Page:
When cancer affects one of our beloved pets, it can be devastating news. As a pet parent, you’re concerned about the health of your dog, and if you have received a diagnosis of lymphoma, you likely have many questions and anxieties.
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We are a group of pet lovers and advocates determined to offer you with all the information you need in this stressful time. We have already helped and educated thousands of pets and pet parents, and we are eager to do the same for you!
We are going to use this article to answer all your questions about lymphoma in dogs: what it is, what the life expectancy is, and what treatment options are available to you. I know you will find this article informative!
If you have any questions about other types of cancer affecting dogs, check out our complete guide to dog cancer for more details.
What is Lymphoma in Dogs?
Lymphoma is a type of cancer that mostly affects the lymph nodes, which are part of a body’s immune system, helping fight infections and keeping your pup healthy. They can be found all over the body.
The most common type of lymphoma in dogs is multicentric lymphoma - nearly 80-85% of all cases of lymphoma diagnosed is this type. This means that the cancer doesn’t affect only one part of the body, but the lymph nodes all over are affected.
What Causes Lymphoma in Dogs?
It is possible for any dog to be diagnosed with lymphoma, and there is no singular cause. But certain breeds, such as Golden Retrievers and Boxers tend to be diagnosed more frequently. As dogs get older, they are more likely to be diagnosed with cancer as well.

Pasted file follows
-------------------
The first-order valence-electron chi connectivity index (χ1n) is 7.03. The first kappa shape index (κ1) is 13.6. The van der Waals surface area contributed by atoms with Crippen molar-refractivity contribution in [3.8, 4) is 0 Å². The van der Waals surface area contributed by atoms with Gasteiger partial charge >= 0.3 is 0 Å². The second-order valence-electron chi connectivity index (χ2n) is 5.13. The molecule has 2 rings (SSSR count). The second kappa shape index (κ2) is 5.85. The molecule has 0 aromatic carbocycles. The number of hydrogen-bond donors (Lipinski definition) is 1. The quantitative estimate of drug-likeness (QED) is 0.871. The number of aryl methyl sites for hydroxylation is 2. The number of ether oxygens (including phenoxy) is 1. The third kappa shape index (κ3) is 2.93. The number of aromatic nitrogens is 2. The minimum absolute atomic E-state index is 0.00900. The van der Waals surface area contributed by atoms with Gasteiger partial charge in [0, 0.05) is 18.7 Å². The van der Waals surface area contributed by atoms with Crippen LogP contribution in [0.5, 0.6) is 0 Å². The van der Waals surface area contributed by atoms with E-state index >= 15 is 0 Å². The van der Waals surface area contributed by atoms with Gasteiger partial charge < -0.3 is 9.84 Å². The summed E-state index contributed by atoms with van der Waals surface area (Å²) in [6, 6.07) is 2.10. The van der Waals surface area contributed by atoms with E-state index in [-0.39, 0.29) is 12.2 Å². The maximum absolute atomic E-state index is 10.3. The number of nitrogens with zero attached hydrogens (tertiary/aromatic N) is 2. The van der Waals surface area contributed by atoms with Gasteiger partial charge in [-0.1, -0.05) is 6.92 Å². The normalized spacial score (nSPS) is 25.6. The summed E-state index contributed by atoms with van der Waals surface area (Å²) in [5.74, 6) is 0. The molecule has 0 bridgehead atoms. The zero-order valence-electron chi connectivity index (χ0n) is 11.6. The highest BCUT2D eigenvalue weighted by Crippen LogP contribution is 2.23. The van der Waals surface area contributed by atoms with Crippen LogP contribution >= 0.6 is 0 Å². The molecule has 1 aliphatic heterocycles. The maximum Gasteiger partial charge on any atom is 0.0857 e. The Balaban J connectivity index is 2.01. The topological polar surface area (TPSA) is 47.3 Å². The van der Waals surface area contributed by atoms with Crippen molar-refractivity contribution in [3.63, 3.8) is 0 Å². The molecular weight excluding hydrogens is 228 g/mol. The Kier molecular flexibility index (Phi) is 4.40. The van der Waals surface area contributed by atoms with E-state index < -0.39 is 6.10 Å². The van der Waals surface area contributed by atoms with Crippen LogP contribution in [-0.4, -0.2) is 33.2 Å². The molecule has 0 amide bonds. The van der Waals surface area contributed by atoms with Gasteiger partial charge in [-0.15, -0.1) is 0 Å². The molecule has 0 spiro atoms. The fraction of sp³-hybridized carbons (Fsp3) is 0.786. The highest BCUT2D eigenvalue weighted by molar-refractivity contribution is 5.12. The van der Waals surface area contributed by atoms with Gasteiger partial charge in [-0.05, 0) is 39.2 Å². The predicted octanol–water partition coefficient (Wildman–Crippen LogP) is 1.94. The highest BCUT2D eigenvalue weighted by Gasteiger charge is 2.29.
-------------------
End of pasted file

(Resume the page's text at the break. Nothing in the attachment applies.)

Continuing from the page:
What Are The Stages of Lymphoma in Dogs?
Lymphoma in dogs often starts off by affecting a single lymph node, then progresses to other nodes in the same part of the body, eventually affecting other organs in the body.
Stages of Canine Lymphoma:
- Stage I - Only one lymph node is affected
- Stage II - Lymph nodes in the same area are affected (one half of the body)
- Stage III - Multiple lymph nodes all over the body are affected
- Stage IV - Liver or spleen is affected
- Stage V - Blood, bone marrow, or other organs are affected
Because lymphoma in dogs can be difficult to diagnose, it is rarely diagnosed in the early stages. It is often found in Stage III or later.
Symptoms of Lymphoma in Dogs
The first sign is often swollen lymph nodes. Other signs of lymphoma in dogs, such as loss of appetite and weight loss, weakness, and a lack of energy, might be noticeable if the cancer has already progressed to the later stages and is affecting other organs.
As a pet parent, it’s important to regularly check your pup’s lymph nodes to look for swelling. If you notice anything abnormal, make sure to take them in to see a vet for early diagnosis!
Dog Lymphoma: Life Expectancy
Depending on how advanced and severe the cancer is, dogs diagnosed with lymphoma tend to live for 6-12 months. Thankfully, in the majority of these cases, the dog goes into remission, meaning that for a time they don’t have any of the symptoms of cancer, and can live a normal, active life.
Remission isn’t a cure, though, and after some months, the cancer will become evident again and need to be treated.
Lymphoma in Dogs: Natural Treatment
When faced with a diagnosis of lymphoma for your pet, there are so many different opinions, and so much information to consider and understand.
We know that you want the best for your dog’s health, and are likely interested in exploring natural treatment options to help with your pet’s fight with cancer. Canine lymphoma holistic treatment is available!
If you are interested in using traditional methods such as chemotherapy, it is good to know that PIPTOPET is safe for long-term use, either on its own, or in addition to other treatment options.
Since the biggest concern with lymphoma in dogs is recurrence of the cancer cells, PIPTOPET works hard to not only treat the current cancer, but to prevent recurrences too!
Remember that we are only a phone call, chat, or email away to share any advice and help you make decisions on treatment options. Please don’t hesitate to get in touch, or fill out our Free Consultation form.
Did this article answer all the questions you had? What’s your experience with lymphoma in dogs? Leave a comment, and please share this article with your friends and family so other pet parents can be in the know too!